• We found that it was not always feasible for projects to measure their impacts, even where they wanted to. Key limitations were cost, a lack of evaluation skills within project teams, and a tendency to think about evaluation late on in the course of a project, as well as difficulties around the actual measurability and attribution of claimed changes in behaviour.
  • A range of different measurability issues was highlighted where further development of methodologies and guidance is indicated.
  • There was little evidence that the learning from projects is being shared widely, so that good practice or common standards can develop.

Project delivery and changing behaviour

  • Engagement tools used by projects included:
    • working through existing social networks;
    • using community based intermediaries (e.g. midwives);
    • promotional campaigns;
    • 'hooks' linking behaviour change to wider interests;
    • community action groups; and
    • community outreach, champions, ambassadors and peer learning.
  • On the whole, projects put a great emphasis on the educational and capacity building aspects of their work, in addition to their environmental objectives. As a result, not all had an immediate impact on the amount of waste generated by their participants and it should be recognised that some of the benefits of community-based projects are likely to be rather more intangible and longer term.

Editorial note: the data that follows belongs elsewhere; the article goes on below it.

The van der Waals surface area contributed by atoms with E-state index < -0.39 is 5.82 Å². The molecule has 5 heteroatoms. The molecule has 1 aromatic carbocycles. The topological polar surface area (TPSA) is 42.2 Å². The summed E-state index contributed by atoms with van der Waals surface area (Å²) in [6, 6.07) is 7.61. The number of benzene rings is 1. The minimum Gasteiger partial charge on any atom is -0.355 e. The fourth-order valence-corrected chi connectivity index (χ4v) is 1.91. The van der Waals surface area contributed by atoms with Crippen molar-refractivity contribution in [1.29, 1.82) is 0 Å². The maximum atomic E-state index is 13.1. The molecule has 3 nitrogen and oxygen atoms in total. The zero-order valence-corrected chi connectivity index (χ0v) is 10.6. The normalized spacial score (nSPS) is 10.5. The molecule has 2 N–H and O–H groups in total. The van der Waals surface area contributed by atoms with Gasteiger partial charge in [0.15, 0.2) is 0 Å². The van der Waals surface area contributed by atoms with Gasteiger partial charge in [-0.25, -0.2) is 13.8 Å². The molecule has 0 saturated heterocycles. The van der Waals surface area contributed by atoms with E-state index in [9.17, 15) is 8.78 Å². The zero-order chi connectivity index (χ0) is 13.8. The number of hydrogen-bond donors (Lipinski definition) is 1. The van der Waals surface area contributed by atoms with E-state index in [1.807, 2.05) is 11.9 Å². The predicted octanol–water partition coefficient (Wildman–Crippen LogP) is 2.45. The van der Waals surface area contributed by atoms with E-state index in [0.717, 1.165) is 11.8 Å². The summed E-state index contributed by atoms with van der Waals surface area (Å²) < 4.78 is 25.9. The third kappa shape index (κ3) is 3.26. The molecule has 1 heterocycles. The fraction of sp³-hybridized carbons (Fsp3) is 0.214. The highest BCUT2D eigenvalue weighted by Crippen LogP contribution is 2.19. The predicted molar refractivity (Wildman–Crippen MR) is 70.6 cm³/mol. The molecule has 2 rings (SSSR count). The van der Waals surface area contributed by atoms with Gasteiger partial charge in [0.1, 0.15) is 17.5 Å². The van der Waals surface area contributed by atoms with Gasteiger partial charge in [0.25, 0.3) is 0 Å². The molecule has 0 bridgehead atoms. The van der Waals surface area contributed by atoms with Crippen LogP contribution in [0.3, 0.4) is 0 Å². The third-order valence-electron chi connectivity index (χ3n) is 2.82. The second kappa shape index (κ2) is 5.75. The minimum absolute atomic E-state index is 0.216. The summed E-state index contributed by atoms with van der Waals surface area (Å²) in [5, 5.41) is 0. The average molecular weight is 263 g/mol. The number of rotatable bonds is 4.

• Few projects were knowingly applying behaviour change theory or policy in their work, posing a challenge in terms of promoting best practice. A minority of projects had found it hard to engage their target audience; and we found evidence that target audiences were not always researched in depth before projects were devised.
  • Key insights on behaviour change processes were:
    • messages and activities need to be tailored carefully to the target audience;
    • behaviour change takes time, which needs to be allowed for in project duration;
    • volunteers are a significant asset in community-based projects;
    • repeat or on-going contact with participants is a core feature of community-based behaviour change approaches. It helps break into habits but can be expensive;
    • the 'local' dimension of community based projects is important - filling niches and gaps that might not otherwise be spotted and enhancing public engagement;
    • community-based waste projects may be able to 'seed' other sustainable activities (though more evidence is required).
  • While we found that  community-based approaches presented a number of advantages they also exhibit certain weaknesses and barriers, such as a lack of business and management skills, the lack of integration of projects into the wider landscape of waste services and issues around funding.
  • Drawing from the findings, the project team developed a good practice checklist that could be used by similar projects in future when developing their behaviour change work programmes.